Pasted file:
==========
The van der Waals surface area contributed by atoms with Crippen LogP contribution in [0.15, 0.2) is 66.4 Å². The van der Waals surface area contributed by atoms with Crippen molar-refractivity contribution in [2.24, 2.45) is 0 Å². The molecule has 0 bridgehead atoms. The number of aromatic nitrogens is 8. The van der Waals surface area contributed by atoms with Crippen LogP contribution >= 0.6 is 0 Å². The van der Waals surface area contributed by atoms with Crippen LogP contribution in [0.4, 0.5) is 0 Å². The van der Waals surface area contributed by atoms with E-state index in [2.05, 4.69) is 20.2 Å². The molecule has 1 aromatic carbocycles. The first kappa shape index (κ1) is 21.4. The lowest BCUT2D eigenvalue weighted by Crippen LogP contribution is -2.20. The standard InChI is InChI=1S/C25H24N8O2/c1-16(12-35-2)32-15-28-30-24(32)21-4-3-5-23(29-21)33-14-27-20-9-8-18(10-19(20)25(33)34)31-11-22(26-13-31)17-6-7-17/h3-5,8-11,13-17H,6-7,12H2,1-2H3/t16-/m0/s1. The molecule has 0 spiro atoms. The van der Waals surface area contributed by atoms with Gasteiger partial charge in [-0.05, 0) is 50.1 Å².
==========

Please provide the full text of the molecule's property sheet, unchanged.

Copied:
The van der Waals surface area contributed by atoms with Crippen LogP contribution in [0.15, 0.2) is 66.4 Å². The van der Waals surface area contributed by atoms with Crippen molar-refractivity contribution in [2.24, 2.45) is 0 Å². The molecule has 0 bridgehead atoms. The number of aromatic nitrogens is 8. The van der Waals surface area contributed by atoms with Crippen LogP contribution >= 0.6 is 0 Å². The van der Waals surface area contributed by atoms with Crippen LogP contribution in [0.4, 0.5) is 0 Å². The van der Waals surface area contributed by atoms with E-state index in [2.05, 4.69) is 20.2 Å². The molecule has 1 aromatic carbocycles. The first kappa shape index (κ1) is 21.4. The lowest BCUT2D eigenvalue weighted by Crippen LogP contribution is -2.20. The standard InChI is InChI=1S/C25H24N8O2/c1-16(12-35-2)32-15-28-30-24(32)21-4-3-5-23(29-21)33-14-27-20-9-8-18(10-19(20)25(33)34)31-11-22(26-13-31)17-6-7-17/h3-5,8-11,13-17H,6-7,12H2,1-2H3/t16-/m0/s1. The molecule has 0 spiro atoms. The van der Waals surface area contributed by atoms with Gasteiger partial charge in [-0.05, 0) is 50.1 Å².